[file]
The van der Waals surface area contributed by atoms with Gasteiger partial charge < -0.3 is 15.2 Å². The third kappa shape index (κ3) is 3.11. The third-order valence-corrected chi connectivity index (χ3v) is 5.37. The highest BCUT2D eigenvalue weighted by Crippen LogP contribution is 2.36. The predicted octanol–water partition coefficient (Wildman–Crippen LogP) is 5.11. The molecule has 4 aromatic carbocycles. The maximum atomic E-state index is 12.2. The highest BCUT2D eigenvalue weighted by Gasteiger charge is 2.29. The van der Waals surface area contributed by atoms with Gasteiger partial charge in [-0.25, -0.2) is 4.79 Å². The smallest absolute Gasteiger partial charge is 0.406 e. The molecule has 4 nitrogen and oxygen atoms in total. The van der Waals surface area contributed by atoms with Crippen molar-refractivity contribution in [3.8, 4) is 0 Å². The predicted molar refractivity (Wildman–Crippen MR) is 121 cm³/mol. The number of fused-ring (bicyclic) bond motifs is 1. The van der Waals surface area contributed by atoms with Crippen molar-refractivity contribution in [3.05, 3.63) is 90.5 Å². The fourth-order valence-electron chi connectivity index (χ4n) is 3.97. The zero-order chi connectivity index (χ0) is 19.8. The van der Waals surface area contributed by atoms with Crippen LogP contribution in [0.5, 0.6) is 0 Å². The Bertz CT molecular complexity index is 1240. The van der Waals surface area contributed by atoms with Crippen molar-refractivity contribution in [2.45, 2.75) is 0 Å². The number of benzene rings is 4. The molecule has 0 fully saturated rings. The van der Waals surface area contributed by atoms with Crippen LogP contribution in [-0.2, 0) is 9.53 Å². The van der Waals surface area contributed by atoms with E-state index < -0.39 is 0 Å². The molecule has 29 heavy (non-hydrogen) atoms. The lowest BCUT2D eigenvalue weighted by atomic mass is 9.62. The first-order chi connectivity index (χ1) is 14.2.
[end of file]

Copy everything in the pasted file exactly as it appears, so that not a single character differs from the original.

The van der Waals surface area contributed by atoms with Gasteiger partial charge < -0.3 is 15.2 Å². The third kappa shape index (κ3) is 3.11. The third-order valence-corrected chi connectivity index (χ3v) is 5.37. The highest BCUT2D eigenvalue weighted by Crippen LogP contribution is 2.36. The predicted octanol–water partition coefficient (Wildman–Crippen LogP) is 5.11. The molecule has 4 aromatic carbocycles. The maximum atomic E-state index is 12.2. The highest BCUT2D eigenvalue weighted by Gasteiger charge is 2.29. The van der Waals surface area contributed by atoms with Gasteiger partial charge in [-0.25, -0.2) is 4.79 Å². The smallest absolute Gasteiger partial charge is 0.406 e. The molecule has 4 nitrogen and oxygen atoms in total. The van der Waals surface area contributed by atoms with Crippen molar-refractivity contribution in [3.8, 4) is 0 Å². The predicted molar refractivity (Wildman–Crippen MR) is 121 cm³/mol. The number of fused-ring (bicyclic) bond motifs is 1. The van der Waals surface area contributed by atoms with Crippen molar-refractivity contribution in [3.05, 3.63) is 90.5 Å². The fourth-order valence-electron chi connectivity index (χ4n) is 3.97. The zero-order chi connectivity index (χ0) is 19.8. The van der Waals surface area contributed by atoms with Crippen LogP contribution in [0.5, 0.6) is 0 Å². The Bertz CT molecular complexity index is 1240. The van der Waals surface area contributed by atoms with Crippen molar-refractivity contribution in [2.45, 2.75) is 0 Å². The number of benzene rings is 4. The molecule has 0 fully saturated rings. The van der Waals surface area contributed by atoms with Crippen LogP contribution in [-0.2, 0) is 9.53 Å². The van der Waals surface area contributed by atoms with E-state index < -0.39 is 0 Å². The molecule has 29 heavy (non-hydrogen) atoms. The lowest BCUT2D eigenvalue weighted by atomic mass is 9.62. The first-order chi connectivity index (χ1) is 14.2.